Nicki Minaj Clears the Air on ‘Barbie Tingz’ and ‘Chun Li’

Photo: Kevin Mazur/Getty Images for TNT

Nicki Minaj’s months-long media blackout ended in a flash yesterday as the rapper gave an illuminating interview to Beats 1 Radio and released the new songs “Chun Li” and “Barbie Tingz.” On the surface, the new music offers a stimulus package for fans hungering for more after the string of guest features the chief Barb has given us since last year’s release of “No Frauds,” “Changed It,” and “Regret in Your Tears.” The new songs also show the Queens rapper gravitating toward a distinctly hometown sound. Producer Chevy Music’s beats on both cuts revisit the crisp boom bap of bratty New York street rap classics like 50 Cent’s “I Get Money,” or more recently, Young M.A’s “OOOUUU,” although “Barbie Tingz” adds some chunky ’80s drum programming vaguely reminiscent of Run-DMC’s “Sucker M.C.’s” for dramatic effect.

“Barbie Tingz” features some of Nicki’s coldest trash talk in a minute. “Mad bitches tell they team make ’em like Barbie / Had to come off IG so they can’t stalk me / All they do is copy looks, steal music too / Want to see what bitches do when they lose the blue(print).” This will be received, at a minimum, as shade for Cardi B, who, as Nicki coyly noted in her interview with Beats 1’s Zane Lowe, currently employs Minaj’s hairdresser. The air of static between the two rappers is unfortunate, because it’s not entirely either artist’s fault. Cardi’s year of radio visits included an unusual amount of asks about how she relates to Nicki, because rap radio guys’ default questions for women revolve around which men they’re sleeping with and which other women they’re beefing with.

Eventually, one party has a bad day or simply gets sick of answering the same question all the time and says something snippy about the other. Cardi claimed that Nicki rewrote her verse on the Migos’ “MotorSport,” which features both New Yorkers as guests, and Nicki took it to mean her writing was being challenged, when it’s not unusual behavior for an artist to redraft verses on a potentially huge single. (Cardi spoke graciously about getting pointers from Bruno Mars for her guest spot on his “Finesse” remix during a week-long battery of Invasion of Privacy press; Nicki has thanked Kanye West in the past for pushing her to give her best performance on his single “Monster.”) Now, it seems like a beef that did not functionally exist before has been willed into existence by sheer force of public hunger for it.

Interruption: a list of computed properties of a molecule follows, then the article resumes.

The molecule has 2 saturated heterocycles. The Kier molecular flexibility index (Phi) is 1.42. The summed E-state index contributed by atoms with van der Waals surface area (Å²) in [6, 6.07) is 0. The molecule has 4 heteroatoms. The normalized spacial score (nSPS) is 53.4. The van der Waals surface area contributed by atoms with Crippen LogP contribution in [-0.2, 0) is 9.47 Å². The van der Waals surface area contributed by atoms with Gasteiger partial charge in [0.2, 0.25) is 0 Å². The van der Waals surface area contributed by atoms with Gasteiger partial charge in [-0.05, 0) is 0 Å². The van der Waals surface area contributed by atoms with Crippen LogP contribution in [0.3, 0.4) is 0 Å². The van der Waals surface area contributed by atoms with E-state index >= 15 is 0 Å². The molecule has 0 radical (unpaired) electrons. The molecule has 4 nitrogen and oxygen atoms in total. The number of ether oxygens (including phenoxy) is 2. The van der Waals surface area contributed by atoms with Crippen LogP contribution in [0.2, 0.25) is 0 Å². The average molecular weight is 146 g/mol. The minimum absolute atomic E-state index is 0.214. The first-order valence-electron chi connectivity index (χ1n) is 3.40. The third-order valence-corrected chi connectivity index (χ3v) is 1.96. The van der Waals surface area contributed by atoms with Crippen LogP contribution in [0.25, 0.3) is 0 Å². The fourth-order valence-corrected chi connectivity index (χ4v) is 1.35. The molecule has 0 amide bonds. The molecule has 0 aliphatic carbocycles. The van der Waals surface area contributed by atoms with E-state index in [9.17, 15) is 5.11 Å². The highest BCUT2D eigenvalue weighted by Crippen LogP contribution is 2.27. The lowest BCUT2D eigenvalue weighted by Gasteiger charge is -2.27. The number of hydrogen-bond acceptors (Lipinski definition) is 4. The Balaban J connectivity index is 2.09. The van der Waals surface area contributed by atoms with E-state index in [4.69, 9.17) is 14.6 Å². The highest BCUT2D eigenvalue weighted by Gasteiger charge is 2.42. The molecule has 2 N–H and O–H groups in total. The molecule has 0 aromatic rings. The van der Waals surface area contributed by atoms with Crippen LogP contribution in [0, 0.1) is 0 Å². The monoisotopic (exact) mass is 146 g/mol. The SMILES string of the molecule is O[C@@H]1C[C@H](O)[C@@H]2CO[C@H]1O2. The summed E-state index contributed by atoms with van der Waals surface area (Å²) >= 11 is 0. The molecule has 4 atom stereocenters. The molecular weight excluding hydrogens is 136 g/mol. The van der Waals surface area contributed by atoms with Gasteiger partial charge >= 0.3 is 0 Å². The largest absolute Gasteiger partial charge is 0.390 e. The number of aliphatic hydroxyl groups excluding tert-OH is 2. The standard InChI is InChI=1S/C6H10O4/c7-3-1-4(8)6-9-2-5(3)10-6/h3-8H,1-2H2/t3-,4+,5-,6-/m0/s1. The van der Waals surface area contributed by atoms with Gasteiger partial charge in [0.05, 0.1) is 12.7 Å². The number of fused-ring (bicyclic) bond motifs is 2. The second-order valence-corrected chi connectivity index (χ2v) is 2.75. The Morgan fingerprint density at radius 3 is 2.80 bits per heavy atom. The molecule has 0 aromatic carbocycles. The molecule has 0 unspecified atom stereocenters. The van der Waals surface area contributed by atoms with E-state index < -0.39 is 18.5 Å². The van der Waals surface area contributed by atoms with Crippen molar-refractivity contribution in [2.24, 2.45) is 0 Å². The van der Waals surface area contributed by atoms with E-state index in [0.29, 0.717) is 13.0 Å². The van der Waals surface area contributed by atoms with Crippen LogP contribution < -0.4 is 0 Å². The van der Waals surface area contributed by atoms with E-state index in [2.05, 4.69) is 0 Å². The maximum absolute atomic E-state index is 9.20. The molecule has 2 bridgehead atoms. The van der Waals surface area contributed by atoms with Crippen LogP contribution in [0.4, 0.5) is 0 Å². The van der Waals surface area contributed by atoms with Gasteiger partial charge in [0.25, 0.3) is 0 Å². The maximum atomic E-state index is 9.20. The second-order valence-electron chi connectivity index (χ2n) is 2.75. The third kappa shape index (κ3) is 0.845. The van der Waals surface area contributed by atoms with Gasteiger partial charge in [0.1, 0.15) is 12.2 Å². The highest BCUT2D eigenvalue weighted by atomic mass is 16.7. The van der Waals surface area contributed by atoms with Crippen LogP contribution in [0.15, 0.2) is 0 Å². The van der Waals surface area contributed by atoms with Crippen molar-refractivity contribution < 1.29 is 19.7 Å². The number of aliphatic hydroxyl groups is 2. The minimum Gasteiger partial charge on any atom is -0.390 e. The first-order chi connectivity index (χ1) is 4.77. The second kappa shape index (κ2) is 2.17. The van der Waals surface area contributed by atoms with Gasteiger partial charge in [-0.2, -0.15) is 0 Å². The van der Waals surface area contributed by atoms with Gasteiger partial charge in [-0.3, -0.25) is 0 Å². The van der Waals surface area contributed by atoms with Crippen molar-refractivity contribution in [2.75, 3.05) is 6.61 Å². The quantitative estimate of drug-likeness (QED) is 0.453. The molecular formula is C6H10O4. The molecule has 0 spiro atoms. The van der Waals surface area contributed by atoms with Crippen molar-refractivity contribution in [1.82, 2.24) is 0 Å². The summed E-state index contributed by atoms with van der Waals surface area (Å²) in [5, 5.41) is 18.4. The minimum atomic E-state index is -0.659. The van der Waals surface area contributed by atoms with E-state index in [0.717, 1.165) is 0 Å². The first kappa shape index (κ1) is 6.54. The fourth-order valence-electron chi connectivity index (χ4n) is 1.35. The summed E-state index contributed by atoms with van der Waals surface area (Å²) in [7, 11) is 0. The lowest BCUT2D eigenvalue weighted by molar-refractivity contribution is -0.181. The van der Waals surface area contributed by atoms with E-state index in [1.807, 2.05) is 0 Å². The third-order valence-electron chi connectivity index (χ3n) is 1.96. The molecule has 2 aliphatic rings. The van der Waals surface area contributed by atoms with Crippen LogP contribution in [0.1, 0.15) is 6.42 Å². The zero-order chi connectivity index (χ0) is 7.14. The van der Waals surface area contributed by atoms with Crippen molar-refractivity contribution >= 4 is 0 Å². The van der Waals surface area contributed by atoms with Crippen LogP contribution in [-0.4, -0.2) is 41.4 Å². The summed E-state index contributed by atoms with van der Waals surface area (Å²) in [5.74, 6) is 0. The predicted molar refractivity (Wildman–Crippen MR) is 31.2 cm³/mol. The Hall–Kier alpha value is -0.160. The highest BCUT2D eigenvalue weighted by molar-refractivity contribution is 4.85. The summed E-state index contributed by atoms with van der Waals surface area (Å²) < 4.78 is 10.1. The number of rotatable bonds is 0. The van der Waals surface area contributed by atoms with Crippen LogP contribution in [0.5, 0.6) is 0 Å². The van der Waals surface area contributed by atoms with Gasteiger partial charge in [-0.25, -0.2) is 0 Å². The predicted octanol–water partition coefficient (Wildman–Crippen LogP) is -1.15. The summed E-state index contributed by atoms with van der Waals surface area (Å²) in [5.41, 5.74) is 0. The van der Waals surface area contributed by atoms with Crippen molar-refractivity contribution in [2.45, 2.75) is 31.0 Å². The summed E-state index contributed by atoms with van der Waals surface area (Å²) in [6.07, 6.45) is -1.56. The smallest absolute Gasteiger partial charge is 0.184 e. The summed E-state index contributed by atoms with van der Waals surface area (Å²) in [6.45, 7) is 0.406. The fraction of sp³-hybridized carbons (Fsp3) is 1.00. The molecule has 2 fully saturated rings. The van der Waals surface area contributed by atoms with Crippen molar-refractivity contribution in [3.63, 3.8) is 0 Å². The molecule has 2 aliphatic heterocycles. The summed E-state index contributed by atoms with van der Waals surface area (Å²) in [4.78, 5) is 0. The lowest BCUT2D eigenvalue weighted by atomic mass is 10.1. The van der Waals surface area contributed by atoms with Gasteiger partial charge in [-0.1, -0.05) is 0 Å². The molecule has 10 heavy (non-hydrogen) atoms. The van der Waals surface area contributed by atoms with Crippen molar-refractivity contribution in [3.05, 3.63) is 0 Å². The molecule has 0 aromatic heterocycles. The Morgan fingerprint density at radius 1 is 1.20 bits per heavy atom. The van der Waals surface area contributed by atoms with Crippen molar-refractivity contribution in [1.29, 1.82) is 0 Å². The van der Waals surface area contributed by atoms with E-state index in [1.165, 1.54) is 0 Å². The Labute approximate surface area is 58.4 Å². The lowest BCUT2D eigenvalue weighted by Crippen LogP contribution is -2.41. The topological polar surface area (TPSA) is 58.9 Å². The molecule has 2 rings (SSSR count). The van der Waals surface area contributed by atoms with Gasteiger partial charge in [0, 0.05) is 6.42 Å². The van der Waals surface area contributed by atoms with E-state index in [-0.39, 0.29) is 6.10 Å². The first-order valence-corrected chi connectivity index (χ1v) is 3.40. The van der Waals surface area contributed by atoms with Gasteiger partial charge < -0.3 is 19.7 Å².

The rap industry has a grueling double standard for its women. If they rap well, they’re accused of having ghostwriters. (Somehow, the insinuation that Safaree wrote Nicki Minaj’s music has survived the time he got roasted on The Breakfast Club for a terrible freestyle.) If they rap capably but a little unremarkably, they’re accused of being terrible. If they rap about haters, they field prying questions about which of their peers they’re skewering. (Guys like Drake get to fire dozens of shots on every album without naming names, and pretty much everyone rhymes about stealing people’s girlfriends with very little pushback.) If they dress provocatively, they’re accused of selling sex.